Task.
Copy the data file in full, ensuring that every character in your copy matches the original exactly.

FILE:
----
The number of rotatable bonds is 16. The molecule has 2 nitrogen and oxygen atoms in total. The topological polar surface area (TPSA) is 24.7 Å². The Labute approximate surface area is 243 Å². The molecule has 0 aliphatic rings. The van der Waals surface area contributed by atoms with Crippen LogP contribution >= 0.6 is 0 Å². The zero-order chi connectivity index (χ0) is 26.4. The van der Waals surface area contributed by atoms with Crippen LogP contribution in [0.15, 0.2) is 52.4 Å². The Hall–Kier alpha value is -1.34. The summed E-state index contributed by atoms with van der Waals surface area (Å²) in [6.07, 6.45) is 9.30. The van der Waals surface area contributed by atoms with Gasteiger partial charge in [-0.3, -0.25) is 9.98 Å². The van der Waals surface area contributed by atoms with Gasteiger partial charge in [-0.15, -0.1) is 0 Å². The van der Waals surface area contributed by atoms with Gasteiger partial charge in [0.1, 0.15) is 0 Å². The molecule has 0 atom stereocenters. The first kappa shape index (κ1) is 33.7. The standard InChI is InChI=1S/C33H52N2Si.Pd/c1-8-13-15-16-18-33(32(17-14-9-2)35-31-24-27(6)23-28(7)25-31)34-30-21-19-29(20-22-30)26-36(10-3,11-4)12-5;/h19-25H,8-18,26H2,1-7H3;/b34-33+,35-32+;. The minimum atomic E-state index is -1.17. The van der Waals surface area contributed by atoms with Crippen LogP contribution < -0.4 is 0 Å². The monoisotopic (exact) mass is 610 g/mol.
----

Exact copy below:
The number of rotatable bonds is 16. The molecule has 2 nitrogen and oxygen atoms in total. The topological polar surface area (TPSA) is 24.7 Å². The Labute approximate surface area is 243 Å². The molecule has 0 aliphatic rings. The van der Waals surface area contributed by atoms with Crippen LogP contribution >= 0.6 is 0 Å². The zero-order chi connectivity index (χ0) is 26.4. The van der Waals surface area contributed by atoms with Crippen LogP contribution in [0.15, 0.2) is 52.4 Å². The Hall–Kier alpha value is -1.34. The summed E-state index contributed by atoms with van der Waals surface area (Å²) in [6.07, 6.45) is 9.30. The van der Waals surface area contributed by atoms with Gasteiger partial charge in [-0.3, -0.25) is 9.98 Å². The van der Waals surface area contributed by atoms with Gasteiger partial charge in [-0.15, -0.1) is 0 Å². The van der Waals surface area contributed by atoms with Gasteiger partial charge in [0.1, 0.15) is 0 Å². The molecule has 0 atom stereocenters. The first kappa shape index (κ1) is 33.7. The standard InChI is InChI=1S/C33H52N2Si.Pd/c1-8-13-15-16-18-33(32(17-14-9-2)35-31-24-27(6)23-28(7)25-31)34-30-21-19-29(20-22-30)26-36(10-3,11-4)12-5;/h19-25H,8-18,26H2,1-7H3;/b34-33+,35-32+;. The minimum atomic E-state index is -1.17. The van der Waals surface area contributed by atoms with Crippen LogP contribution < -0.4 is 0 Å². The monoisotopic (exact) mass is 610 g/mol.